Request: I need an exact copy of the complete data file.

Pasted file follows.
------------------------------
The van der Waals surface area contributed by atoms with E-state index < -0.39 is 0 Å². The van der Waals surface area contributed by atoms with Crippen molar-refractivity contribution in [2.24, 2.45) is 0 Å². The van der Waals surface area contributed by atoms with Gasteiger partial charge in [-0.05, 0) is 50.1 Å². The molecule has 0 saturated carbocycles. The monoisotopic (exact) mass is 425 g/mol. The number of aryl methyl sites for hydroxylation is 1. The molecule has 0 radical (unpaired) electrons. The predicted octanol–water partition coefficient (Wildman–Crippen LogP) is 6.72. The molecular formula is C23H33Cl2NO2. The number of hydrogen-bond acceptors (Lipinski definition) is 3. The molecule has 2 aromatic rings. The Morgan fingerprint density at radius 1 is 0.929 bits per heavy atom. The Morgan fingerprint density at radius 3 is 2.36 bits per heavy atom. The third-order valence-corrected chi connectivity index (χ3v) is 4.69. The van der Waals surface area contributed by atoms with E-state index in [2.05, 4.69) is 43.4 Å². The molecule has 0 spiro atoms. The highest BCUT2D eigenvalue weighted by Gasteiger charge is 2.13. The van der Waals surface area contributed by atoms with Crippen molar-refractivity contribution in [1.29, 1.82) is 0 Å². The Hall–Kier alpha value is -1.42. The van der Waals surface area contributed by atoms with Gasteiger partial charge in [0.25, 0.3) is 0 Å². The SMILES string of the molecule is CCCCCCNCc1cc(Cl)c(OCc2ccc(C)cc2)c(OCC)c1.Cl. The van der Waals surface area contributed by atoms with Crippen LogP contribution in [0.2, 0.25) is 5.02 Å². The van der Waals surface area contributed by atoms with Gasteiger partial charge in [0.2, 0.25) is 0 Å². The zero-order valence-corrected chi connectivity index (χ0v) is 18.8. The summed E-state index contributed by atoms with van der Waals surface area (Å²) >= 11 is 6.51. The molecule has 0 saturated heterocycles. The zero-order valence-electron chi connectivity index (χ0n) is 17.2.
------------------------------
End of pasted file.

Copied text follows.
The van der Waals surface area contributed by atoms with E-state index < -0.39 is 0 Å². The van der Waals surface area contributed by atoms with Crippen molar-refractivity contribution in [2.24, 2.45) is 0 Å². The van der Waals surface area contributed by atoms with Gasteiger partial charge in [-0.05, 0) is 50.1 Å². The molecule has 0 saturated carbocycles. The monoisotopic (exact) mass is 425 g/mol. The number of aryl methyl sites for hydroxylation is 1. The molecule has 0 radical (unpaired) electrons. The predicted octanol–water partition coefficient (Wildman–Crippen LogP) is 6.72. The molecular formula is C23H33Cl2NO2. The number of hydrogen-bond acceptors (Lipinski definition) is 3. The molecule has 2 aromatic rings. The Morgan fingerprint density at radius 1 is 0.929 bits per heavy atom. The Morgan fingerprint density at radius 3 is 2.36 bits per heavy atom. The third-order valence-corrected chi connectivity index (χ3v) is 4.69. The van der Waals surface area contributed by atoms with E-state index in [2.05, 4.69) is 43.4 Å². The molecule has 0 spiro atoms. The highest BCUT2D eigenvalue weighted by Gasteiger charge is 2.13. The van der Waals surface area contributed by atoms with Crippen molar-refractivity contribution in [1.29, 1.82) is 0 Å². The Hall–Kier alpha value is -1.42. The van der Waals surface area contributed by atoms with Gasteiger partial charge in [0.25, 0.3) is 0 Å². The SMILES string of the molecule is CCCCCCNCc1cc(Cl)c(OCc2ccc(C)cc2)c(OCC)c1.Cl. The van der Waals surface area contributed by atoms with Crippen LogP contribution in [0.2, 0.25) is 5.02 Å². The van der Waals surface area contributed by atoms with Gasteiger partial charge in [0.2, 0.25) is 0 Å². The zero-order valence-corrected chi connectivity index (χ0v) is 18.8. The summed E-state index contributed by atoms with van der Waals surface area (Å²) >= 11 is 6.51. The molecule has 0 saturated heterocycles. The zero-order valence-electron chi connectivity index (χ0n) is 17.2.